The study of Tatsuya Sasaki suggests that the practice of avoiding moral assessments can be the best policy when assessing those who refuse to help wrongdoers. Copyright: University of Vienna/Barbara Mair
A research team led by mathematician Tatsuya Sasaki from the University of Vienna presents a new optimal theory of the evolution of reputation-based cooperation. This team proves that the practice of making moral assessments conditionally is very effective in establishing cooperation in terms of evolutionary game theory. ‘Our study also demonstrates the evolutionary disadvantage of seeking reputation by sanctioning wrongdoers,’ says Sasaki. The results of the study were published in Scientific Reports.
Moral systems are key to distinguishing between “good” and “bad” and are essential to the establishment of social orders. For instance, a rule of thumb for maintaining cooperation within a sizable group is to help those who have a good reputation and avoid those who seem bad. However, the moral standard for what is good and what is bad is not necessarily unique and often diverges across societies.
“What moral standards best promote cooperation among those who are willing to freeload on others’ efforts?” Sasaki asks. “There is no definitive consensus on the question, and it remains unclear even how those who refuse to help the bad should be assessed.”
To address these issues, Tatsuya Sasaki collaborated with colleagues Isamu Okada from Soka University and Yutaka Nakai from the Shibaura Institute of Technology in Japan. These researchers adopted a new approach, one that is different from the traditional assessment rules that are based on compulsory moral assessment.
Their results unveil a new champion of moral assessment rules, referred to as “Staying”. Sasaki and colleagues examined the Staying rule by applying the helping game of two persons (a mover and a receiver). They consider two different types for the person on the moving end, “freeloading” that is to refuse to help, whoever the opponent, and “cooperation” that is to help when the opponent has a good reputation or to refuse to help when the opponent has a bad reputation.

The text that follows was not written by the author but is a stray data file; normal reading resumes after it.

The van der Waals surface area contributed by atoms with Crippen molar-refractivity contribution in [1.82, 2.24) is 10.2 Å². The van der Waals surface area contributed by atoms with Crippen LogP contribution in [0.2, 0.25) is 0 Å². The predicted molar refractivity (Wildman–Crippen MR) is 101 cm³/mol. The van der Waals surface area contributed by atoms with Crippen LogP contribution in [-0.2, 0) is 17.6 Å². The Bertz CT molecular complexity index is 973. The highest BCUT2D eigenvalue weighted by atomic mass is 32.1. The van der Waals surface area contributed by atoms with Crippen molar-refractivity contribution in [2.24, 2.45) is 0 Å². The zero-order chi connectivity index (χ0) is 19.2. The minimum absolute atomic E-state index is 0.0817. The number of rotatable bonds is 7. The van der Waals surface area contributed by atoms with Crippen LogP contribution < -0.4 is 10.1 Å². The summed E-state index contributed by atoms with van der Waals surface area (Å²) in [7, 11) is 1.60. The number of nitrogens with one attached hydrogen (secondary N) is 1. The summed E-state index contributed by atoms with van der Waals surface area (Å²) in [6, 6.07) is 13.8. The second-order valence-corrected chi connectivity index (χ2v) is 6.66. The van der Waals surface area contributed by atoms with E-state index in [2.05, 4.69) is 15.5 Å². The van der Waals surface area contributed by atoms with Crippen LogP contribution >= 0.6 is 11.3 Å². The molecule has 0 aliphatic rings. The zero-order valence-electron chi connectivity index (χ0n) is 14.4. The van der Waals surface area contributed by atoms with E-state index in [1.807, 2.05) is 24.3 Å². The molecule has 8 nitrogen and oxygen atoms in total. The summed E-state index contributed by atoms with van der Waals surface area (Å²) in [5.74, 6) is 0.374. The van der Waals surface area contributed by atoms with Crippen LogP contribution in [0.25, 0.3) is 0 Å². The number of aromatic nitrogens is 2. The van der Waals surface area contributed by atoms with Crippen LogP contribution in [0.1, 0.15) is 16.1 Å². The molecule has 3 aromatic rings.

They define the moral assessment rule for “Staying”, as follows. When the person on the receiving end has a good reputation, the Staying rule assesses the person on the moving end, who either helps or refuses to help, as good or bad, respectively. This is necessary to stabilize cooperation once it has been established.
In striking contrast to more traditional rules, “under Staying”, if the potential receiver has a bad reputation, the reputation of the person who helps remains the same as in the prior assessment. In this case, a choice about whether or not to render aid to the potential receiver does not affect the reputation of the potential mover.
A game-theoretical analysis demonstrates – for the first time – that the Staying rule, in which the assessment system avoids making moral assessments in specific cases, is more effective in establishing cooperation as compared to traditional assessment rules. Indeed, under the Staying rule, good cooperators can proliferate no matter how many freeloaders surround them, so long as the error rate is sufficiently small.
This study suggests that the practice of avoiding moral assessments can be the best policy when assessing those who refuse to help (“punish”) wrongdoers. “Reputation-seeking punishment, described as I’ll punish your bad behavior to make me look good,’ may not be the best way to subvert a population of freeloaders,” says Sasaki.
This study has important implications for various contemporary issues, including the potential applications of artificial intelligence (AI) in terms of decision-making. “The results of future work that examines whether AI can learn to avoid making moral judgements will be fascinating,” says Sasaki.
Source: University of Vienna
Tatsuya Sasaki et al, The evolution of conditional moral assessment in indirect reciprocity, Scientific Reports (2017). DOI: 10.1038/srep41870